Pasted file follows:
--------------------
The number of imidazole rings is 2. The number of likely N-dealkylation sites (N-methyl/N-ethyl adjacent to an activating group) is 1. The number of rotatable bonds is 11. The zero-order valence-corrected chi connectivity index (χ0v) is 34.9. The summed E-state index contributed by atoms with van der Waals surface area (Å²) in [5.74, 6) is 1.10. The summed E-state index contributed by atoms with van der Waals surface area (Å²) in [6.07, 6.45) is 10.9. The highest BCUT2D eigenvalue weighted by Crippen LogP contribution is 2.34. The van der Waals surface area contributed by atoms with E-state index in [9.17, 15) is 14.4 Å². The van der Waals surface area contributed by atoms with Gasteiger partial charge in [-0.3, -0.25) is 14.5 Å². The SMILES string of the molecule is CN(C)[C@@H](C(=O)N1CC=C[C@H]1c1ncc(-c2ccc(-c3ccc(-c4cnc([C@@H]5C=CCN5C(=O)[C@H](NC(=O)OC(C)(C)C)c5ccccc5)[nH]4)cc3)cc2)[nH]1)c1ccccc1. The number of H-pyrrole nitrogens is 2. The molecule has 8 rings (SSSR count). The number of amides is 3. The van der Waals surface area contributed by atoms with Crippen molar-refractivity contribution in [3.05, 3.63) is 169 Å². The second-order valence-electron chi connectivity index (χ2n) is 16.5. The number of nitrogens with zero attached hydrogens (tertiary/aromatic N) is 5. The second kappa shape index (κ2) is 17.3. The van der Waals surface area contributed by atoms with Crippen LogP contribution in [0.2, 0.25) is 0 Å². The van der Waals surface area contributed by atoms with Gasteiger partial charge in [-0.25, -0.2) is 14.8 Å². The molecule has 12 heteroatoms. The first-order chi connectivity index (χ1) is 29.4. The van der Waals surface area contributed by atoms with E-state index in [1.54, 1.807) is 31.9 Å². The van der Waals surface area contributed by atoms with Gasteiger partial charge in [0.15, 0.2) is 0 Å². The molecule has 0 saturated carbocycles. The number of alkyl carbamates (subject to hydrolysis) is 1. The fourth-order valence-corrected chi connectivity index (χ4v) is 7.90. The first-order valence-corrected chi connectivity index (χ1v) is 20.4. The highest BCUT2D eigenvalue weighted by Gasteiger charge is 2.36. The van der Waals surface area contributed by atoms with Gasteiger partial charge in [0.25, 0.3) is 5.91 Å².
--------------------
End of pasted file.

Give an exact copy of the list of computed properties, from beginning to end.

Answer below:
The number of imidazole rings is 2. The number of likely N-dealkylation sites (N-methyl/N-ethyl adjacent to an activating group) is 1. The number of rotatable bonds is 11. The zero-order valence-corrected chi connectivity index (χ0v) is 34.9. The summed E-state index contributed by atoms with van der Waals surface area (Å²) in [5.74, 6) is 1.10. The summed E-state index contributed by atoms with van der Waals surface area (Å²) in [6.07, 6.45) is 10.9. The highest BCUT2D eigenvalue weighted by Crippen LogP contribution is 2.34. The van der Waals surface area contributed by atoms with E-state index in [9.17, 15) is 14.4 Å². The van der Waals surface area contributed by atoms with Gasteiger partial charge in [-0.3, -0.25) is 14.5 Å². The SMILES string of the molecule is CN(C)[C@@H](C(=O)N1CC=C[C@H]1c1ncc(-c2ccc(-c3ccc(-c4cnc([C@@H]5C=CCN5C(=O)[C@H](NC(=O)OC(C)(C)C)c5ccccc5)[nH]4)cc3)cc2)[nH]1)c1ccccc1. The number of H-pyrrole nitrogens is 2. The molecule has 8 rings (SSSR count). The number of amides is 3. The van der Waals surface area contributed by atoms with Crippen molar-refractivity contribution in [3.05, 3.63) is 169 Å². The second-order valence-electron chi connectivity index (χ2n) is 16.5. The number of nitrogens with zero attached hydrogens (tertiary/aromatic N) is 5. The second kappa shape index (κ2) is 17.3. The van der Waals surface area contributed by atoms with Crippen LogP contribution in [0.2, 0.25) is 0 Å². The van der Waals surface area contributed by atoms with Gasteiger partial charge in [-0.25, -0.2) is 14.8 Å². The molecule has 12 heteroatoms. The first-order chi connectivity index (χ1) is 29.4. The van der Waals surface area contributed by atoms with E-state index in [1.54, 1.807) is 31.9 Å². The van der Waals surface area contributed by atoms with Gasteiger partial charge in [0.15, 0.2) is 0 Å². The molecule has 0 saturated carbocycles. The number of alkyl carbamates (subject to hydrolysis) is 1. The fourth-order valence-corrected chi connectivity index (χ4v) is 7.90. The first-order valence-corrected chi connectivity index (χ1v) is 20.4. The highest BCUT2D eigenvalue weighted by Gasteiger charge is 2.36. The van der Waals surface area contributed by atoms with Gasteiger partial charge in [0.25, 0.3) is 5.91 Å².